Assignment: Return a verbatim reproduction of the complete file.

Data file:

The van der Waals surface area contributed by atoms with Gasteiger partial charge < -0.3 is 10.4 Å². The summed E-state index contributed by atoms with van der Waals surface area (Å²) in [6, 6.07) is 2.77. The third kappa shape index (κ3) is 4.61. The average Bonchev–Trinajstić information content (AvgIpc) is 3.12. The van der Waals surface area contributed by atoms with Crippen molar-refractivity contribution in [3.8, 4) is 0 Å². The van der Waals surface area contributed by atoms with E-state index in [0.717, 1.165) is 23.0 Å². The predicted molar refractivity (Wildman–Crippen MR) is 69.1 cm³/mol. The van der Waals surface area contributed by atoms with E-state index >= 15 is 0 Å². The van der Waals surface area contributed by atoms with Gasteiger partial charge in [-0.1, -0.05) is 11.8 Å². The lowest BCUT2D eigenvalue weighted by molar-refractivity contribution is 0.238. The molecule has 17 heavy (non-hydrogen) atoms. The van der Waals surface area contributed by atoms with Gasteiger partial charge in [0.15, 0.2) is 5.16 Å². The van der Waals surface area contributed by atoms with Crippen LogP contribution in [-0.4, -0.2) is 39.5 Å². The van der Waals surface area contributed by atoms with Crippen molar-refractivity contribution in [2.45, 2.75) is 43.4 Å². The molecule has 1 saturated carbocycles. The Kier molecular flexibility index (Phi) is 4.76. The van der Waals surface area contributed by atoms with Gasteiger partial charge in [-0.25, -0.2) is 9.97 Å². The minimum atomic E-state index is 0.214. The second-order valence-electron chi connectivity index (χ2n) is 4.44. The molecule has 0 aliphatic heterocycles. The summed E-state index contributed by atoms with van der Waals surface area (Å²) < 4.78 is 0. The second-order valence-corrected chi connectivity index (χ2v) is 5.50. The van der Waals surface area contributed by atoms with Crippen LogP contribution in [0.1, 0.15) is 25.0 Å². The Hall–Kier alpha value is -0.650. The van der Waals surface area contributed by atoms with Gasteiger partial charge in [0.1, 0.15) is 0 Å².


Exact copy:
The van der Waals surface area contributed by atoms with Gasteiger partial charge < -0.3 is 10.4 Å². The summed E-state index contributed by atoms with van der Waals surface area (Å²) in [6, 6.07) is 2.77. The third kappa shape index (κ3) is 4.61. The average Bonchev–Trinajstić information content (AvgIpc) is 3.12. The van der Waals surface area contributed by atoms with Crippen molar-refractivity contribution in [3.8, 4) is 0 Å². The van der Waals surface area contributed by atoms with E-state index in [0.717, 1.165) is 23.0 Å². The predicted molar refractivity (Wildman–Crippen MR) is 69.1 cm³/mol. The van der Waals surface area contributed by atoms with E-state index >= 15 is 0 Å². The van der Waals surface area contributed by atoms with Gasteiger partial charge in [-0.1, -0.05) is 11.8 Å². The lowest BCUT2D eigenvalue weighted by molar-refractivity contribution is 0.238. The molecule has 17 heavy (non-hydrogen) atoms. The van der Waals surface area contributed by atoms with Gasteiger partial charge in [0.15, 0.2) is 5.16 Å². The van der Waals surface area contributed by atoms with Crippen LogP contribution in [-0.4, -0.2) is 39.5 Å². The van der Waals surface area contributed by atoms with Crippen molar-refractivity contribution in [2.45, 2.75) is 43.4 Å². The molecule has 1 saturated carbocycles. The Kier molecular flexibility index (Phi) is 4.76. The van der Waals surface area contributed by atoms with Gasteiger partial charge in [-0.25, -0.2) is 9.97 Å². The minimum atomic E-state index is 0.214. The second-order valence-electron chi connectivity index (χ2n) is 4.44. The molecule has 0 aliphatic heterocycles. The summed E-state index contributed by atoms with van der Waals surface area (Å²) < 4.78 is 0. The second-order valence-corrected chi connectivity index (χ2v) is 5.50. The van der Waals surface area contributed by atoms with Crippen LogP contribution in [0.1, 0.15) is 25.0 Å². The Hall–Kier alpha value is -0.650. The van der Waals surface area contributed by atoms with Gasteiger partial charge in [0.1, 0.15) is 0 Å².